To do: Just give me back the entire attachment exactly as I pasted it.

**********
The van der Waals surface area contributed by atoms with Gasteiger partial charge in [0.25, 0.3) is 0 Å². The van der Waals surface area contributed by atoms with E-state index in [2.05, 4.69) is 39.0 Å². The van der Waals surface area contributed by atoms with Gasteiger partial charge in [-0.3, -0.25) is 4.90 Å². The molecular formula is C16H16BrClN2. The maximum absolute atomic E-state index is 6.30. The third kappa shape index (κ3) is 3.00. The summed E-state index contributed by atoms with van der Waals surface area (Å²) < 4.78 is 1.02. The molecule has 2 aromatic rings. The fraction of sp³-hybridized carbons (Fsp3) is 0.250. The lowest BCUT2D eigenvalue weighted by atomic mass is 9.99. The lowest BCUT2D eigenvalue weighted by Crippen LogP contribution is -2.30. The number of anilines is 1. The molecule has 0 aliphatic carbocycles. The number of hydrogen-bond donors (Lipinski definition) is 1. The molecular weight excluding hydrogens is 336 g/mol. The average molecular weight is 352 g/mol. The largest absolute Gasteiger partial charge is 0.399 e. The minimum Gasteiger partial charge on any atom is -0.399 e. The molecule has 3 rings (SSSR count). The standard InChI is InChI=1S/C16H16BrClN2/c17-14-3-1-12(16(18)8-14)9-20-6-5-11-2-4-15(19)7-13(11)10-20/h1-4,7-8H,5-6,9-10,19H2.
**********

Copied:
The van der Waals surface area contributed by atoms with Gasteiger partial charge in [0.25, 0.3) is 0 Å². The van der Waals surface area contributed by atoms with E-state index in [2.05, 4.69) is 39.0 Å². The van der Waals surface area contributed by atoms with Gasteiger partial charge in [-0.3, -0.25) is 4.90 Å². The molecular formula is C16H16BrClN2. The maximum absolute atomic E-state index is 6.30. The third kappa shape index (κ3) is 3.00. The summed E-state index contributed by atoms with van der Waals surface area (Å²) < 4.78 is 1.02. The molecule has 2 aromatic rings. The fraction of sp³-hybridized carbons (Fsp3) is 0.250. The lowest BCUT2D eigenvalue weighted by atomic mass is 9.99. The lowest BCUT2D eigenvalue weighted by Crippen LogP contribution is -2.30. The number of anilines is 1. The molecule has 0 aliphatic carbocycles. The number of hydrogen-bond donors (Lipinski definition) is 1. The molecular weight excluding hydrogens is 336 g/mol. The average molecular weight is 352 g/mol. The largest absolute Gasteiger partial charge is 0.399 e. The minimum Gasteiger partial charge on any atom is -0.399 e. The molecule has 3 rings (SSSR count). The standard InChI is InChI=1S/C16H16BrClN2/c17-14-3-1-12(16(18)8-14)9-20-6-5-11-2-4-15(19)7-13(11)10-20/h1-4,7-8H,5-6,9-10,19H2.